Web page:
Physicists from Austria and in the U.S. have built a system of three atoms of cesium leading to a new state of matter. In their experiments, two of these atoms couldn't even be assembled as pairs because of their weak attraction. But by adding a third atom, they formed a new stable form of matter similar to Borromean rings. In fact, these atoms behaved like three musketeers: all for one, one for all. Even if the physicists think this can open a new field in quantum mechanics, please remember that these experiments need extremely low temperatures to be successful, a billionth of a degree above absolute zero to be precise.
This research work has been published by Nature under the title "Evidence for Efimov quantum states in an ultracold gas of caesium atoms" (Volume 440, Number 7082, Pages 315-318, March 16, 2006). Here is a link to the editor's summary, "Three Into One Does Go."
In the bizarre world of quantum physics, three interacting particles can form a loosely bound system even if the two-particle attraction is too weak to allow for the binding of a pair. This exotic trimer state was predicted 35 years ago by Russian physicist Vitali Efimov, who found a remarkable and counterintuitive solution to the notoriously difficult quantum-mechanical three-body problem. Efimov's well known result was a landmark in theoretical few-body physics, but until now these exotic states had not been demonstrated experimentally.
Before continuing, you might want to know what Vitali Efimov proposed in 1970. His major contribution was published by Physics Letters B under the name "Energy levels arising from resonant two-body forces in a three-body system" (Volume 33, Issue 8, Pages 563-564, December 21, 1970). Here is a link to the abstract. But you also can read another paper also published in 1970, "Weakly bound states of three resonantly-interacting particles" (PDF format, 7 pages, 249 KB).
Now, what is this new state of matter? Here is the introduction of the University of Chicago news release.
An international team of physicists has converted three normal atoms into a special new state of matter whose existence was proposed by Russian scientist Vitaly Efimov in 1970.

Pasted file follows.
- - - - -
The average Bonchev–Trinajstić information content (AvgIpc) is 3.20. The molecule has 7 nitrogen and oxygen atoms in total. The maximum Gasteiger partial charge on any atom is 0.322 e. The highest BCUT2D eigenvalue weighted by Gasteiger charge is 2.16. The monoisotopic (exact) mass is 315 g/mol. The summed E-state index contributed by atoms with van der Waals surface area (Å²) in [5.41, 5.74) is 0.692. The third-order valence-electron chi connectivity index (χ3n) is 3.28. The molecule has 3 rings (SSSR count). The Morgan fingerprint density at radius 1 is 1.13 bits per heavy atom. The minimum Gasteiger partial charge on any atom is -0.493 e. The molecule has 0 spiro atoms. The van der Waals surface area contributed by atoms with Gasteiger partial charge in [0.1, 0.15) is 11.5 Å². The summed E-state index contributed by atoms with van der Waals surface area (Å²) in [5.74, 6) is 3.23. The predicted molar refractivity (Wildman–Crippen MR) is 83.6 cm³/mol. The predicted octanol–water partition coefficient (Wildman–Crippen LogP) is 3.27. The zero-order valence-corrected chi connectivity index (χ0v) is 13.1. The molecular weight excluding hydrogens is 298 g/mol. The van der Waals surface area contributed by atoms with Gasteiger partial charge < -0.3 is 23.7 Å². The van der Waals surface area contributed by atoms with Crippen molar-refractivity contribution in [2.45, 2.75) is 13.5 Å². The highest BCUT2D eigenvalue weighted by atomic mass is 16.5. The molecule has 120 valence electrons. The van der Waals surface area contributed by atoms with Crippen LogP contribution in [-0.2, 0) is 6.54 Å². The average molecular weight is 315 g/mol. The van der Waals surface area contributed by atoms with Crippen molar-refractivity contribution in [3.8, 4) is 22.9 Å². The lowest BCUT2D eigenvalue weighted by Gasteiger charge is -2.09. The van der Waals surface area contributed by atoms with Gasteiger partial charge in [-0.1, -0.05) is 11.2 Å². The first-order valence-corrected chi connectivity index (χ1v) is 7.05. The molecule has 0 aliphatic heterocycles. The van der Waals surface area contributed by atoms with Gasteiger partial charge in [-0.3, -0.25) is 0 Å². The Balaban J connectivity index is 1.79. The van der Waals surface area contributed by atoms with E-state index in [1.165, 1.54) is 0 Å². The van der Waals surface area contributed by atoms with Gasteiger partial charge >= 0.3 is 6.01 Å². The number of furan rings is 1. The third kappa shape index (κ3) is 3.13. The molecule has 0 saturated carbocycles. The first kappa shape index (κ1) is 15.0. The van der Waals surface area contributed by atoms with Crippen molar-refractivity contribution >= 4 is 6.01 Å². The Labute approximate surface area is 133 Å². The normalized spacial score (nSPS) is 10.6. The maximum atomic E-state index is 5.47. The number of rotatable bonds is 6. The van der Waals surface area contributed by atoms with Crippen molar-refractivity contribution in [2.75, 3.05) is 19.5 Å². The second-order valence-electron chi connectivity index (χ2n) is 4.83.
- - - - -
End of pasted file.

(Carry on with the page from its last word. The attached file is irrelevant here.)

In this new state of matter, any two of the three atoms--in this case cesium atoms-- repel one another in close proximity. "But when you put three of them together, it turns out that they attract and form a new state," said Cheng Chin, an Assistant Professor in Physics at the University of Chicago.
Cheng Chin was only one of the researchers working with Rudolf Grimm at the University of Innsbruck in Austria about this new state of matter. Here is a link to his web site about Ultracold Atoms and Quantum Gases, dubbed "the coolest place in Austria."
This new state behaves like the Borromean ring, a symbol of three interlocking circles that has historical significance in Italy. The Borromean concept also exists in physics, chemistry and mathematics.
"This ring means that three objects are entangled. If you pick up any one of them, the other two will follow. However, if you cut one of them off, the other two will fall apart," Chin said. "There is something magic about this number of three."
Below is a picture of Borromean rings, which according to Wikipedia "consist of three topological circles which are linked despite the fact that no two of them are linked." (Credit for picture: ORNL).
For more information about this discovery, you also might want to read "Bosons form quantum threesome," published by PhysicsWeb on March 15, 2006.
But where this discovery will lead? Here is the answer from the University of Chicago.
The finding may lead to the establishment of a new research specialty devoted to understanding the quantum mechanical behavior of just a few interacting particles, Grimm said. Quantum mechanics governs the interactions of atoms and subatomic particles, but is best understood when applied to systems consisting of two particles or of many particles.
Now that the Efimov state has been achieved, scientists can aspire to engineer the very properties of matter, Chin said. The Innsbruck-Chicago team exerted total control over the atoms in the experiment, converting them into the Efimov state and back into normal atoms at will.
When the researchers say at will,' things need to be put in perspective. These experiments, including some done by nanotechnologists, need to be performed at extremely low temperatures. And previous experiments were not successful.
The 1999 Stanford experiment, led by physicists Vladan Vuletic and Steven Chu, was conducted at one millionth of a degree above absolute zero. "Now we know that their sample was too hot" to observe the Efimov state, Grimm said.
Too hot? These scientists live in a strange world!
Sources: University of Chicago news release, March 16, 2006; and various web sites
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